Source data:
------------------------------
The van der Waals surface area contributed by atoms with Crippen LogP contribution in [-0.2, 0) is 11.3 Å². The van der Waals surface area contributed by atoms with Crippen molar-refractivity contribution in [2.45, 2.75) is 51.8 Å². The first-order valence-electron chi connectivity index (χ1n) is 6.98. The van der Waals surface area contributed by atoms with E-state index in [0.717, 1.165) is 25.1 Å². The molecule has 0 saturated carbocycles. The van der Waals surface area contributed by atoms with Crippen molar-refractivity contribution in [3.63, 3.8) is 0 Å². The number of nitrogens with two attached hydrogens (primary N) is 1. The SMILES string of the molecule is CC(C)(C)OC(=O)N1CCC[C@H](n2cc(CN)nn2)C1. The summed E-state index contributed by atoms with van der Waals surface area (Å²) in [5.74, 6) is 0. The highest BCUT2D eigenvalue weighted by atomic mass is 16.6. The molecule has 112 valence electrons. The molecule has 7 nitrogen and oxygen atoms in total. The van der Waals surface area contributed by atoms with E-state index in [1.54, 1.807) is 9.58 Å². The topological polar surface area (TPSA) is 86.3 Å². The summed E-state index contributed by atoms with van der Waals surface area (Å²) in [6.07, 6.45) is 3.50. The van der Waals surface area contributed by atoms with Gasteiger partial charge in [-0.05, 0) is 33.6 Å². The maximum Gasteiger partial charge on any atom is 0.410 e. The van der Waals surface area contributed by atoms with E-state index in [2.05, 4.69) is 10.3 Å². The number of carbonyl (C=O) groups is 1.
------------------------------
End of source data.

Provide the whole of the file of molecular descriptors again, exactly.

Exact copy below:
The van der Waals surface area contributed by atoms with Crippen LogP contribution in [-0.2, 0) is 11.3 Å². The van der Waals surface area contributed by atoms with Crippen molar-refractivity contribution in [2.45, 2.75) is 51.8 Å². The first-order valence-electron chi connectivity index (χ1n) is 6.98. The van der Waals surface area contributed by atoms with E-state index in [0.717, 1.165) is 25.1 Å². The molecule has 0 saturated carbocycles. The van der Waals surface area contributed by atoms with Crippen molar-refractivity contribution in [3.63, 3.8) is 0 Å². The number of nitrogens with two attached hydrogens (primary N) is 1. The SMILES string of the molecule is CC(C)(C)OC(=O)N1CCC[C@H](n2cc(CN)nn2)C1. The summed E-state index contributed by atoms with van der Waals surface area (Å²) in [5.74, 6) is 0. The highest BCUT2D eigenvalue weighted by atomic mass is 16.6. The molecule has 112 valence electrons. The molecule has 7 nitrogen and oxygen atoms in total. The van der Waals surface area contributed by atoms with E-state index in [1.54, 1.807) is 9.58 Å². The topological polar surface area (TPSA) is 86.3 Å². The summed E-state index contributed by atoms with van der Waals surface area (Å²) in [6.07, 6.45) is 3.50. The van der Waals surface area contributed by atoms with Gasteiger partial charge in [-0.05, 0) is 33.6 Å². The maximum Gasteiger partial charge on any atom is 0.410 e. The van der Waals surface area contributed by atoms with E-state index in [2.05, 4.69) is 10.3 Å². The number of carbonyl (C=O) groups is 1.